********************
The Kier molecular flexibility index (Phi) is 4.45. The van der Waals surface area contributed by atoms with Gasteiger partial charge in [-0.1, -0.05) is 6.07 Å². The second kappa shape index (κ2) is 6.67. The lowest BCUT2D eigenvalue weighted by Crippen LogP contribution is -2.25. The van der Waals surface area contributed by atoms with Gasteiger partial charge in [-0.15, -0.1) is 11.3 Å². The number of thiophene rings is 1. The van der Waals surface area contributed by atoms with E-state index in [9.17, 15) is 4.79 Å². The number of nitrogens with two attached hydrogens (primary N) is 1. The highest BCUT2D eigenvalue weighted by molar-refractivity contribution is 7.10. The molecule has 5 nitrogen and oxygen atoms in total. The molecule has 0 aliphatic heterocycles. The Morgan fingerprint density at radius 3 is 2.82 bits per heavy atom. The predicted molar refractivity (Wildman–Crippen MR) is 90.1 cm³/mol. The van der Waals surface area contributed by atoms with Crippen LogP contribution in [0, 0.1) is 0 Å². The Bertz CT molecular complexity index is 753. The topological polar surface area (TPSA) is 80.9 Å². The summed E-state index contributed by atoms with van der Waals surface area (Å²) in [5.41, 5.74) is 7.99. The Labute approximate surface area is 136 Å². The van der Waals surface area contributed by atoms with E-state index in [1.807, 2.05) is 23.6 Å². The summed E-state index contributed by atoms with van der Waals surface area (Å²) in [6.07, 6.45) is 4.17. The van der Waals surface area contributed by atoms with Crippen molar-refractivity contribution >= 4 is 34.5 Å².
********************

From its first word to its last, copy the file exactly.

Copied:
The Kier molecular flexibility index (Phi) is 4.45. The van der Waals surface area contributed by atoms with Gasteiger partial charge in [-0.1, -0.05) is 6.07 Å². The second kappa shape index (κ2) is 6.67. The lowest BCUT2D eigenvalue weighted by Crippen LogP contribution is -2.25. The van der Waals surface area contributed by atoms with Gasteiger partial charge in [-0.15, -0.1) is 11.3 Å². The number of thiophene rings is 1. The van der Waals surface area contributed by atoms with E-state index in [9.17, 15) is 4.79 Å². The number of nitrogens with two attached hydrogens (primary N) is 1. The highest BCUT2D eigenvalue weighted by molar-refractivity contribution is 7.10. The molecule has 5 nitrogen and oxygen atoms in total. The molecule has 0 aliphatic heterocycles. The Morgan fingerprint density at radius 3 is 2.82 bits per heavy atom. The predicted molar refractivity (Wildman–Crippen MR) is 90.1 cm³/mol. The van der Waals surface area contributed by atoms with Crippen LogP contribution in [0, 0.1) is 0 Å². The Bertz CT molecular complexity index is 753. The topological polar surface area (TPSA) is 80.9 Å². The summed E-state index contributed by atoms with van der Waals surface area (Å²) in [5.41, 5.74) is 7.99. The Labute approximate surface area is 136 Å². The van der Waals surface area contributed by atoms with E-state index in [1.807, 2.05) is 23.6 Å². The summed E-state index contributed by atoms with van der Waals surface area (Å²) in [6.07, 6.45) is 4.17. The van der Waals surface area contributed by atoms with Crippen molar-refractivity contribution >= 4 is 34.5 Å².